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Old 07-24-15, 11:16 PM
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Originally Posted by spdracr39 View Post
Something is better than nothing so do what you can. Throw those long single ride days in when possible and enjoy riding !
This is the key for me. I've been riding since college in the '70s, and for awhile I was speed-obsessed--if I wasn't faster than yesterday, I felt guilty. I still push occasionally, but really I just enjoy getting out on the bike.
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Old 07-25-15, 10:57 AM
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Originally Posted by Garfield Cat View Post
If all you do is 20-30 miles per ride and only once in any given day, then that's about what your body will become accustomed to do. Try to go beyond that like 60 at one time, and your body will let you know it.
Hardly. In the absence of fit, food, and hydration issues there's a lot of latitude in how you spend your fitness.

You can go from shorter hard rides to longer easier ones. I usually rode 25-30 miles a day with three fast days a week and nothing over 50 miles when I did my first century, and followed that up with a week riding 418 miles and 28,000 vertical feet over the Colorado Rockies.

You can go from frequent shorter frequent rides to longer less frequent ones. After getting back in shape at age 42 I swapped my usual 30 mile Friday and Saturday rides for a 2400' metric century.

No problems in any of those cases.
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Old 07-25-15, 01:08 PM
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Originally Posted by Drew Eckhardt View Post
Hardly. In the absence of fit, food, and hydration issues there's a lot of latitude in how you spend your fitness.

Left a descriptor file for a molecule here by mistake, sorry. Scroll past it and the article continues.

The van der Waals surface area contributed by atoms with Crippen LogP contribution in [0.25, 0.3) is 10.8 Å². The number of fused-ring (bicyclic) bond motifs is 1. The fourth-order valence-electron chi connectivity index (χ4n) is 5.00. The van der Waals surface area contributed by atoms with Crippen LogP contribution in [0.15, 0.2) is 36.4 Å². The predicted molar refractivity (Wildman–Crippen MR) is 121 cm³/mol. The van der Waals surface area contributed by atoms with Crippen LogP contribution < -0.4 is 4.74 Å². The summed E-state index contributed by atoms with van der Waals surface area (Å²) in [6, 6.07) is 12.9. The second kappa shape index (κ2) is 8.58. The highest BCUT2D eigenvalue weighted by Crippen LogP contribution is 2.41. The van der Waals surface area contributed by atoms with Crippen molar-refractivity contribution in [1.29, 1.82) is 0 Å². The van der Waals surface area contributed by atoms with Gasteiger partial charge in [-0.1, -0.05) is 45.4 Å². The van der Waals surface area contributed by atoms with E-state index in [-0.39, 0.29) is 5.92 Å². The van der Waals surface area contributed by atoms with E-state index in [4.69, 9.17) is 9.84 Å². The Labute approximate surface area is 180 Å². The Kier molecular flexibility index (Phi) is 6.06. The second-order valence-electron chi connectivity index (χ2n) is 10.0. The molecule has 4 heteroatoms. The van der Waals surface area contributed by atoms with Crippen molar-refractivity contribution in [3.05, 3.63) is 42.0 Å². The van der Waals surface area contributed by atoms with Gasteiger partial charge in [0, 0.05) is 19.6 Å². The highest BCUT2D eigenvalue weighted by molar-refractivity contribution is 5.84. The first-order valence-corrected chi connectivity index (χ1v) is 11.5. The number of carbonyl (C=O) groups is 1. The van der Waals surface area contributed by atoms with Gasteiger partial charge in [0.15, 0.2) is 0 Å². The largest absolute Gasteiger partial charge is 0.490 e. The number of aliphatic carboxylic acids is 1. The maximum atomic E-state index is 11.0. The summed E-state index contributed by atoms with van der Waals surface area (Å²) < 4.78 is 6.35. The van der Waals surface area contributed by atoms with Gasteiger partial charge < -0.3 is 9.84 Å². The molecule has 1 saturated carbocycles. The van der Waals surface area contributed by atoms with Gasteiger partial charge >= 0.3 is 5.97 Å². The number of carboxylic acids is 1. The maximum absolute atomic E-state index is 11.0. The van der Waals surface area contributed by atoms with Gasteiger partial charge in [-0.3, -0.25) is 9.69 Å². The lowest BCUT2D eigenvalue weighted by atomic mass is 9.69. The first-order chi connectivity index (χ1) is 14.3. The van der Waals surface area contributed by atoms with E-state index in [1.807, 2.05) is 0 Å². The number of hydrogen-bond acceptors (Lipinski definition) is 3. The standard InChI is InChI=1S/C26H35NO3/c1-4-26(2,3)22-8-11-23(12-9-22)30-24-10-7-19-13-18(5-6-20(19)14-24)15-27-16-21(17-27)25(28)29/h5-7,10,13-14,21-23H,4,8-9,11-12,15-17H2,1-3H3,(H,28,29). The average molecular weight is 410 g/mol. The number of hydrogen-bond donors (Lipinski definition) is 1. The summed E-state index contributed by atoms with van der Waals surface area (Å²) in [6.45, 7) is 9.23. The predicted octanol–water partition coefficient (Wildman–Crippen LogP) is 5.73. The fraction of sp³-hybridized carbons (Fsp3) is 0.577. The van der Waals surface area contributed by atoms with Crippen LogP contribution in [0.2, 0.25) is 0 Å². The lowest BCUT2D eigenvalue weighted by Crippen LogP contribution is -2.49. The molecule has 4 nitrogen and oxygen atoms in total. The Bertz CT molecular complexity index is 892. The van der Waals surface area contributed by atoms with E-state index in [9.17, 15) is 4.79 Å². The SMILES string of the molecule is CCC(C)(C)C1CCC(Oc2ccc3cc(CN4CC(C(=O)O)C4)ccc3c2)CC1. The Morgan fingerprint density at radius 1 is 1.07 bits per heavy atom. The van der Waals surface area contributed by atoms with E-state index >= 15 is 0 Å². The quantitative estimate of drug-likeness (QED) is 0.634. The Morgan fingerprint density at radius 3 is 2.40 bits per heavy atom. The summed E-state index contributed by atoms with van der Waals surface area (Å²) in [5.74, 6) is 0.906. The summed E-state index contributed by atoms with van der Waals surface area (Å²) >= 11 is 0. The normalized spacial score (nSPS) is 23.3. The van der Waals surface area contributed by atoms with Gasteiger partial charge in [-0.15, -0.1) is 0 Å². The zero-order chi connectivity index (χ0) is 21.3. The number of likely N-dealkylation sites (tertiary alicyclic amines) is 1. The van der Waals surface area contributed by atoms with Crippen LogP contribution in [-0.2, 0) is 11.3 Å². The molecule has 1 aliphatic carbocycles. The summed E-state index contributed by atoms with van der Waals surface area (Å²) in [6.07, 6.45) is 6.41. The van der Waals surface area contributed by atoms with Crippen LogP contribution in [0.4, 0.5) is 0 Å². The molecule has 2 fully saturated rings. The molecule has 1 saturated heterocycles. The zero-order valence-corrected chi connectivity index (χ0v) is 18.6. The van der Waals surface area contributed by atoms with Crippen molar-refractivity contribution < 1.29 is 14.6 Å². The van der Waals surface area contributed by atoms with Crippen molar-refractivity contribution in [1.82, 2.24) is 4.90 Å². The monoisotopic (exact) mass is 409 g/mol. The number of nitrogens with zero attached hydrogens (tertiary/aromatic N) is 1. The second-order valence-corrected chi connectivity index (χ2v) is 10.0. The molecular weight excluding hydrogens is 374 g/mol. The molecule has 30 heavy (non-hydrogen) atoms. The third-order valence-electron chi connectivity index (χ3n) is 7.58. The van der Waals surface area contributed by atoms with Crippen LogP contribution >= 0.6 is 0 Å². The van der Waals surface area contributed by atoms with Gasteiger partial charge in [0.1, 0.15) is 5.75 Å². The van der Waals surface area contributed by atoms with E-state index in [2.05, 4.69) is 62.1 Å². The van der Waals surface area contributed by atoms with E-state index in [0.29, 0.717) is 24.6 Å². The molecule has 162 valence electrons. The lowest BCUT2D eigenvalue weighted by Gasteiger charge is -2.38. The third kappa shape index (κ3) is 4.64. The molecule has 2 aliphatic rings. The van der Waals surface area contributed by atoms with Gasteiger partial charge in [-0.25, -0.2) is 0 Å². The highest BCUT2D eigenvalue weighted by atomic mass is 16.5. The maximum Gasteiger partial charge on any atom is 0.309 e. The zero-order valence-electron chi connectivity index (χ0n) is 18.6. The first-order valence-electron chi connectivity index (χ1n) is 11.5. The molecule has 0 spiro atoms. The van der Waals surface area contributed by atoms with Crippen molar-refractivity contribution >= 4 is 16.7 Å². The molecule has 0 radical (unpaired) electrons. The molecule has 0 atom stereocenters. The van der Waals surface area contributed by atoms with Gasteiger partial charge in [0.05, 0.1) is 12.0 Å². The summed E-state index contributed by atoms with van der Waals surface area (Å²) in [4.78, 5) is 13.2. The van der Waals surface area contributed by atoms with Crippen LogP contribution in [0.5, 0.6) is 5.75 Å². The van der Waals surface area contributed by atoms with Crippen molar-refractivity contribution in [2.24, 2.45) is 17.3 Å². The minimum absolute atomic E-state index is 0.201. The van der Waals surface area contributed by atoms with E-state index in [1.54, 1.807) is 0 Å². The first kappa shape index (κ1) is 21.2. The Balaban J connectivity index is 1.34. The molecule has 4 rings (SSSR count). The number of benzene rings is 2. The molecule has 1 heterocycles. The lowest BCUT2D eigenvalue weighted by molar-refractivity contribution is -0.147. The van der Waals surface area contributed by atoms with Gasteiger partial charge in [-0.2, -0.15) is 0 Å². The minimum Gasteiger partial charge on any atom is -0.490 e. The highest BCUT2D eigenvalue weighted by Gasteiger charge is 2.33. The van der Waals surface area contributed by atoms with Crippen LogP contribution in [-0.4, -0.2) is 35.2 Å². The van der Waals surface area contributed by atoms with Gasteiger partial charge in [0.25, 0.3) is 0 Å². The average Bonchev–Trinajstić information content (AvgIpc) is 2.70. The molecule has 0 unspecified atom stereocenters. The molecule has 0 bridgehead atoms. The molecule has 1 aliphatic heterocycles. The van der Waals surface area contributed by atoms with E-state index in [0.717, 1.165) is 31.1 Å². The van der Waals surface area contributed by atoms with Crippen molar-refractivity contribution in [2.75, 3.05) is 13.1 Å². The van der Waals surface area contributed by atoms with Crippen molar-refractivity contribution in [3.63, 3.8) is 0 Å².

You can go from shorter hard rides to longer easier ones. I usually rode 25-30 miles a day with three fast days a week and nothing over 50 miles when I did my first century, and followed that up with a week riding 418 miles and 28,000 vertical feet over the Colorado Rockies.

You can go from frequent shorter frequent rides to longer less frequent ones. After getting back in shape at age 42 I swapped my usual 30 mile Friday and Saturday rides for a 2400' metric century.

No problems in any of those cases.
That means the shorter must be harder and the longer must be easier. There's no other way in your scenario.
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Old 07-25-15, 01:31 PM
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Originally Posted by Garfield Cat View Post
If all you do is 20-30 miles per ride and only once in any given day, then that's about what your body will become accustomed to do. Try to go beyond that like 60 at one time, and your body will let you know it.
Originally Posted by spdracr39 View Post
Something is better than nothing so do what you can. Throw those long single ride days in when possible and enjoy riding!
+1 to both of you!

Long rides are what it takes to log the big miles. And in the Midwest where I live... we have a limited number of decent cycling days. So good days must be taken advantage of. But... on the other hand.... a few minutes on the saddle between rain drops or before/after the midday heat... is good for the soul.

If the weather, time, and my body allows.... I go for the 40 mile ride. If limited... I'll settle for 25, 20, or even a 16 mile ride. And if I really don't have time or the weather isn't desirable... I'll grab the rain bike for a quick ride to nowhere. Because everyday is better if it includes a bicycle ride.
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Old 07-25-15, 07:53 PM
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Originally Posted by Dave Cutter View Post
+1 to both of you!

Long rides are what it takes to log the big miles. And in the Midwest where I live... we have a limited number of decent cycling days. So good days must be taken advantage of. But... on the other hand.... a few minutes on the saddle between rain drops or before/after the midday heat... is good for the soul.

If the weather, time, and my body allows.... I go for the 40 mile ride. If limited... I'll settle for 25, 20, or even a 16 mile ride. And if I really don't have time or the weather isn't desirable... I'll grab the rain bike for a quick ride to nowhere. Because everyday is better if it includes a bicycle ride.
Amen brother !

Today was 63 with a bunch of 6 to 17 percent short climbs. Eighth to quarter mile in length. And the humidity was bad. I feel pretty beat up. But i'll be stronger for it. AFTER a good recovery period. Gonna pass out now.